I have been doing this at home for several years now and Ive got the marinade pretty close I think . I use Lemon juice , Lime juice,Orange juice, a little diced Jalapeno pepper , Onion , Garlic and Cilantro and corn oil.Salt and Pepper to taste and I let the chicken marinate for at least 4 hours in this . I baste it a couple of times while I am charbroiling it and man is this good !
As far as cutting the chickens go , well at El Pollo Locos they use a meat cleaver and when it is done there is three pops , wack the breast off , wing off breast , and then pop the leg and thigh .
This is realy good to impress people with and soooo good to eat .
OK , Lets eat , Doug................................
Joined Mar 10, 2004
Emily, would you believe that I printed that recipe out and didn't get the URL? :eek: However, here is the recipe:

El Pollo Loco Marinade
Yield: 6 servings


6oz pineapple joice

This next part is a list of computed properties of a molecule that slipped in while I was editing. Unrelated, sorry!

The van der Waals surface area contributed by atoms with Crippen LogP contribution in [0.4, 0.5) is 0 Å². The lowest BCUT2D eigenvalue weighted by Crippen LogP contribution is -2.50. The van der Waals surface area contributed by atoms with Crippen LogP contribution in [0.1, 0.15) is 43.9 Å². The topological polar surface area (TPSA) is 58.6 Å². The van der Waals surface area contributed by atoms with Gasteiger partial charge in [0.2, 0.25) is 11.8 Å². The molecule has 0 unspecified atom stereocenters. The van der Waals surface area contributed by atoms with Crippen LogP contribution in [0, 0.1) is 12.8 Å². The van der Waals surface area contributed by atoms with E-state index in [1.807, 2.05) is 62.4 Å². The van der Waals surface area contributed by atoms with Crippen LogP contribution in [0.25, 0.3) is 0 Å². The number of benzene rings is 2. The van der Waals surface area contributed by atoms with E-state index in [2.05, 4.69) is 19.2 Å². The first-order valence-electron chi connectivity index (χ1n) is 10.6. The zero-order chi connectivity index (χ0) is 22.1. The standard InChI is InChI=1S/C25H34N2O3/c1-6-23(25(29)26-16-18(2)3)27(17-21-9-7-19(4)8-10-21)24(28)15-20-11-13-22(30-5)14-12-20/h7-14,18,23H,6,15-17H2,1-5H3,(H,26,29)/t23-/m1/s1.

2T lime juice
1T white vinegar
2cl garlic minced
1/2t salt
1/2t died oregano, crumbled
1/8t ground black pepper
1/4t chile pepper, mild, minced
8dr yellow food coloring
1T vegetable oil
4lb frying chicken, cut, flattened

(Recipe by: Orange County Register.)

In a small bowl combine all ingredients except chicken, measure out 1/4C marinade and reserve for basting while grilling. Place chicken in a shallow glass baking dish and cover with marinade. Cover with lid or plastic wrap and refrigerate overnight, turning at least once.

Remove the chicken from refrigerator 45 minutes before cooking time. Drain chicken and grill over medium coals for 25 to 35 minutes or until no traces of pink color remain, turning every 10 minutes. Baste frequently with the reserved 1/4 cup of marinade while cooking.


It isn't, it is and the link is @=>

coolJ & Jim Gotta luv Alton Brown... got one of his recipes, too (and 2 of his books), but it is for "Broiled, Butterflied Chicken" in the oven. Looks good, might try it sometime. His recipe is found in Recipes at cJ, if you go to the link you can at least keep up with the recipes that he is doing on his show, Good Eats!

Doug, ggod description, and your recipe is highly coincidental to that from the Register and looks really tasty... I'll prolly try that one, too.